These Retooling Car Stocks Should Appreciate


Exchange-traded funds offer a convenient way to invest in sectors or niches that interest you. If you expect the auto industry to thrive over time as our growing global population demands wheels, and especially as we work our way out of our recent economic slowdown, the First Trust Nasdaq Global Auto Index ETF (Nasdaq: CARZ) could save you a lot of trouble. Instead of trying to figure out which companies will perform best, you can use this ETF to invest in lots of them simultaneously.

The basics
ETFs often sport lower expense ratios than their mutual fund cousins. The First Trust ETF's expense ratio -- its annual fee -- is 0.70%. The fund is very small, too, so if you're thinking of buying, beware of occasionally large spreads between its bid and ask prices. Consider using a limit order if you want to buy in.

This ETF is too new to have a sufficient track record to assess. It's the future that matters most, though, and what you expect from the industry. As with most investments, of course, we can't expect outstanding performances in every quarter or year. Investors with conviction need to wait for their holdings to deliver.

With a low turnover rate of 16%, this fund isn't frantically and frequently rejiggering its holdings, as many funds do.

What's in it?
More than a handful of automotive companies had strong performances over the past year. Harley-Davidson (NYSE: HOG) surged 25% and still looks attractive to some, with a P/E ratio of 15, roughly half its five-year average, and a forward P/E of 12. Its revenue growth has sputtered in recent years, while earnings dipped and have been rebounding. The company's products are very discretionary items, and as our economy improves, demand for them should grow.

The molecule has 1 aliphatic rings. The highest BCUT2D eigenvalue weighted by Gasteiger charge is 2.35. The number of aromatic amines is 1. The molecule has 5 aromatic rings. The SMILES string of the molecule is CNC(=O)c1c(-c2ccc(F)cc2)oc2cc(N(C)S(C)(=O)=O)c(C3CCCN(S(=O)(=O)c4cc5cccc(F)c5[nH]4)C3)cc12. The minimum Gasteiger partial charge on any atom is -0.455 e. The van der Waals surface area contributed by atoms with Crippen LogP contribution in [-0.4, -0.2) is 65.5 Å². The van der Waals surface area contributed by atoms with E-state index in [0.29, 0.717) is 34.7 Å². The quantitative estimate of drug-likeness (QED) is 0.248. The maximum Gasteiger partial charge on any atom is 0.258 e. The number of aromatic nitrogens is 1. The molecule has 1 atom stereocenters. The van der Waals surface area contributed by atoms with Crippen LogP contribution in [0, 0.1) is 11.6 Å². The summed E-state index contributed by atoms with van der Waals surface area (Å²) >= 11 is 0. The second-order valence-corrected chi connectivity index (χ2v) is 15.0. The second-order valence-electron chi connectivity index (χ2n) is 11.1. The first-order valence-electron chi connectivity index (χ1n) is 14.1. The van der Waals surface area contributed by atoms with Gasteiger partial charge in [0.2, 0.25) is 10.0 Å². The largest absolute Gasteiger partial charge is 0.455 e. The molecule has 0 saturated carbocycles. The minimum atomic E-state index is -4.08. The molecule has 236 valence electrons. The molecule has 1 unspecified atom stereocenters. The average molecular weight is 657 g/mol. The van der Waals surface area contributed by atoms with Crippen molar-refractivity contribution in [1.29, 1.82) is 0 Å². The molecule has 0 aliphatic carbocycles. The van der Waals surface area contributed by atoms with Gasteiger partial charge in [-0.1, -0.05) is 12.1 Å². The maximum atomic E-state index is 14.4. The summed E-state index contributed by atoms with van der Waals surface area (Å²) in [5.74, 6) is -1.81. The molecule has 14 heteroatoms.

Electric-car maker Tesla (Nasdaq: TSLA) jumped 20% over the year, but that includes getting whacked recently upon lowering its expectations for the year. One factor holding back electric-car sales is the relative paucity of charging stations. Tesla recently announced plans to open solar-powered stations, though bears are skeptical about that. Meanwhile, the company has been taking on debt and issuing more shares.

General Motors (NYSE: GM) advanced 14%, while Ford Motor (NYSE: F) gained 5%. Both companies have been turning themselves around, with Ford being more impressive so far. General Motors' last year was the most profitable one ever, and its new offerings have been well received, but competition remains tough, weakness in Europe is hurting it, and it's losing market share in the U.S.

Ford, meanwhile, has streamlined its offerings globally and has posted a dozen profitable quarters, while boosting its vehicles' quality. Its efforts to simplify production should lead to bigger profit margins and improved vehicles.

The big picture
Demand for automobiles isn't going away anytime soon. A well-chosen ETF can grant you instant diversification across any industry or group of companies -- and make investing in and profiting from it that much easier.

For more on Ford, be sure to check out this special premium report on Ford and its prospects compiled by the Fool's analysts. Click here to get your copy today, plus a year of free updates.

LongtimeFool contributorSelena Maranjian,whom you canfollow on Twitter, owns shares of Ford Motor, but she holds no other position in any company mentioned.Click hereto see her holdings and a short bio. The Motley Fool owns shares of Tesla Motors and Ford Motor.Motley Fool newsletter serviceshave recommended buying shares of Ford Motor, Tesla Motors, and General Motors.Motley Fool newsletter serviceshave recommended creating a synthetic long position in Ford Motor. The Motley Fool has adisclosure policy.

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